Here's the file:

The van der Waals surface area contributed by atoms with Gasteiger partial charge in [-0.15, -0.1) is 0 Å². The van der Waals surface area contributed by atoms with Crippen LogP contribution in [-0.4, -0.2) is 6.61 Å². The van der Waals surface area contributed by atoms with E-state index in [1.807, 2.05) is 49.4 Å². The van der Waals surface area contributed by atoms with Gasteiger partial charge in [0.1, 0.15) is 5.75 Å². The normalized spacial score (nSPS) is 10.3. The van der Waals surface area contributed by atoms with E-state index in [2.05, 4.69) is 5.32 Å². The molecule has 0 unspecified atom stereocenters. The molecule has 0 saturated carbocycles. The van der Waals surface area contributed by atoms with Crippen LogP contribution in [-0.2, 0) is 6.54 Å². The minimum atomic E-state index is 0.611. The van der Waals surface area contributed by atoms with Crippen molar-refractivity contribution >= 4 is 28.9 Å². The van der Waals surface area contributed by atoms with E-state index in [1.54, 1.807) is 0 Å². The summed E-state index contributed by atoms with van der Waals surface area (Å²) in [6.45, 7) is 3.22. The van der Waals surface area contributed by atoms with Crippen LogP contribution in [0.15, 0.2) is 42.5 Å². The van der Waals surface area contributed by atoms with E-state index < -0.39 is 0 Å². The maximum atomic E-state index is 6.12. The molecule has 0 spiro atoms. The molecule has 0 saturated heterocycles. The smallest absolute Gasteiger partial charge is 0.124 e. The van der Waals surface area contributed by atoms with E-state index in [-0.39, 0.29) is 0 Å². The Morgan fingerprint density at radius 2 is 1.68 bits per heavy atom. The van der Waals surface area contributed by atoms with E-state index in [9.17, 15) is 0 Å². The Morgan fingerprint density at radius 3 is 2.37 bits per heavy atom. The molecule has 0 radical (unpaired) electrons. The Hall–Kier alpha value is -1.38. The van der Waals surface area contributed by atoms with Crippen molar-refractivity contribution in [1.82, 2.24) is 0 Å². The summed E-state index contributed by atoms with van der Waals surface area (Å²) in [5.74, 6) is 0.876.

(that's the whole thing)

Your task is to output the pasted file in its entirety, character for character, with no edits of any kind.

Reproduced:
The van der Waals surface area contributed by atoms with Gasteiger partial charge in [-0.15, -0.1) is 0 Å². The van der Waals surface area contributed by atoms with Crippen LogP contribution in [-0.4, -0.2) is 6.61 Å². The van der Waals surface area contributed by atoms with E-state index in [1.807, 2.05) is 49.4 Å². The van der Waals surface area contributed by atoms with Gasteiger partial charge in [0.1, 0.15) is 5.75 Å². The normalized spacial score (nSPS) is 10.3. The van der Waals surface area contributed by atoms with E-state index in [2.05, 4.69) is 5.32 Å². The molecule has 0 unspecified atom stereocenters. The molecule has 0 saturated carbocycles. The van der Waals surface area contributed by atoms with Crippen LogP contribution in [-0.2, 0) is 6.54 Å². The minimum atomic E-state index is 0.611. The van der Waals surface area contributed by atoms with Crippen molar-refractivity contribution >= 4 is 28.9 Å². The van der Waals surface area contributed by atoms with E-state index in [1.54, 1.807) is 0 Å². The summed E-state index contributed by atoms with van der Waals surface area (Å²) in [6.45, 7) is 3.22. The van der Waals surface area contributed by atoms with Crippen LogP contribution in [0.15, 0.2) is 42.5 Å². The van der Waals surface area contributed by atoms with E-state index < -0.39 is 0 Å². The maximum atomic E-state index is 6.12. The molecule has 0 spiro atoms. The molecule has 0 saturated heterocycles. The smallest absolute Gasteiger partial charge is 0.124 e. The van der Waals surface area contributed by atoms with E-state index in [-0.39, 0.29) is 0 Å². The Morgan fingerprint density at radius 2 is 1.68 bits per heavy atom. The van der Waals surface area contributed by atoms with E-state index in [9.17, 15) is 0 Å². The Morgan fingerprint density at radius 3 is 2.37 bits per heavy atom. The molecule has 0 radical (unpaired) electrons. The Hall–Kier alpha value is -1.38. The van der Waals surface area contributed by atoms with Crippen molar-refractivity contribution in [1.82, 2.24) is 0 Å². The summed E-state index contributed by atoms with van der Waals surface area (Å²) in [5.74, 6) is 0.876.